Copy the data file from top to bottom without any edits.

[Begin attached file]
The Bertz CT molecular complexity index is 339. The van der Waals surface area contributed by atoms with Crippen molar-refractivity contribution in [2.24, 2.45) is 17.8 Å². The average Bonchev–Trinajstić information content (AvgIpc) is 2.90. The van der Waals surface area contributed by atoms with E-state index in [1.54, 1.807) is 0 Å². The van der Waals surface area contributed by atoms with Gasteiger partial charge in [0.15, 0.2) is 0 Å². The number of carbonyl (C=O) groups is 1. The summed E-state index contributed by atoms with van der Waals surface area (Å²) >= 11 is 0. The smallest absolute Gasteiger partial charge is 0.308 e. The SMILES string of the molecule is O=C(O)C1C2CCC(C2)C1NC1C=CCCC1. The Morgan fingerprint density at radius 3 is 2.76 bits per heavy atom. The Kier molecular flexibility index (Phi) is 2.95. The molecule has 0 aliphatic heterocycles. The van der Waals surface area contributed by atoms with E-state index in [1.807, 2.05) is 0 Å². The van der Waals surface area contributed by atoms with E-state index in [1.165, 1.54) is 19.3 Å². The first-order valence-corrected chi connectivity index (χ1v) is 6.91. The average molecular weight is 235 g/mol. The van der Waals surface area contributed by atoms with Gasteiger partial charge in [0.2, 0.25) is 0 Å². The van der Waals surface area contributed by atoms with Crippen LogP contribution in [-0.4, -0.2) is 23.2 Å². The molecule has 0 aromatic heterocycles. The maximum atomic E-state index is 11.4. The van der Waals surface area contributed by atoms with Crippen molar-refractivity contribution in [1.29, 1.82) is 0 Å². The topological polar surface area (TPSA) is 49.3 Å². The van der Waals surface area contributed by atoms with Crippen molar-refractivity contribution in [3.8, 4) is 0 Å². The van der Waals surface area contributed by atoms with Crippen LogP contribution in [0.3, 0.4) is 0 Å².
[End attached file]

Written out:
The Bertz CT molecular complexity index is 339. The van der Waals surface area contributed by atoms with Crippen molar-refractivity contribution in [2.24, 2.45) is 17.8 Å². The average Bonchev–Trinajstić information content (AvgIpc) is 2.90. The van der Waals surface area contributed by atoms with E-state index in [1.54, 1.807) is 0 Å². The van der Waals surface area contributed by atoms with Gasteiger partial charge in [0.15, 0.2) is 0 Å². The number of carbonyl (C=O) groups is 1. The summed E-state index contributed by atoms with van der Waals surface area (Å²) >= 11 is 0. The smallest absolute Gasteiger partial charge is 0.308 e. The SMILES string of the molecule is O=C(O)C1C2CCC(C2)C1NC1C=CCCC1. The Morgan fingerprint density at radius 3 is 2.76 bits per heavy atom. The Kier molecular flexibility index (Phi) is 2.95. The molecule has 0 aliphatic heterocycles. The van der Waals surface area contributed by atoms with E-state index in [1.807, 2.05) is 0 Å². The van der Waals surface area contributed by atoms with E-state index in [1.165, 1.54) is 19.3 Å². The first-order valence-corrected chi connectivity index (χ1v) is 6.91. The average molecular weight is 235 g/mol. The van der Waals surface area contributed by atoms with Gasteiger partial charge in [0.2, 0.25) is 0 Å². The van der Waals surface area contributed by atoms with Crippen LogP contribution in [-0.4, -0.2) is 23.2 Å². The molecule has 0 aromatic heterocycles. The maximum atomic E-state index is 11.4. The van der Waals surface area contributed by atoms with Crippen molar-refractivity contribution in [1.29, 1.82) is 0 Å². The topological polar surface area (TPSA) is 49.3 Å². The van der Waals surface area contributed by atoms with Crippen molar-refractivity contribution in [3.8, 4) is 0 Å². The van der Waals surface area contributed by atoms with Crippen LogP contribution in [0.3, 0.4) is 0 Å².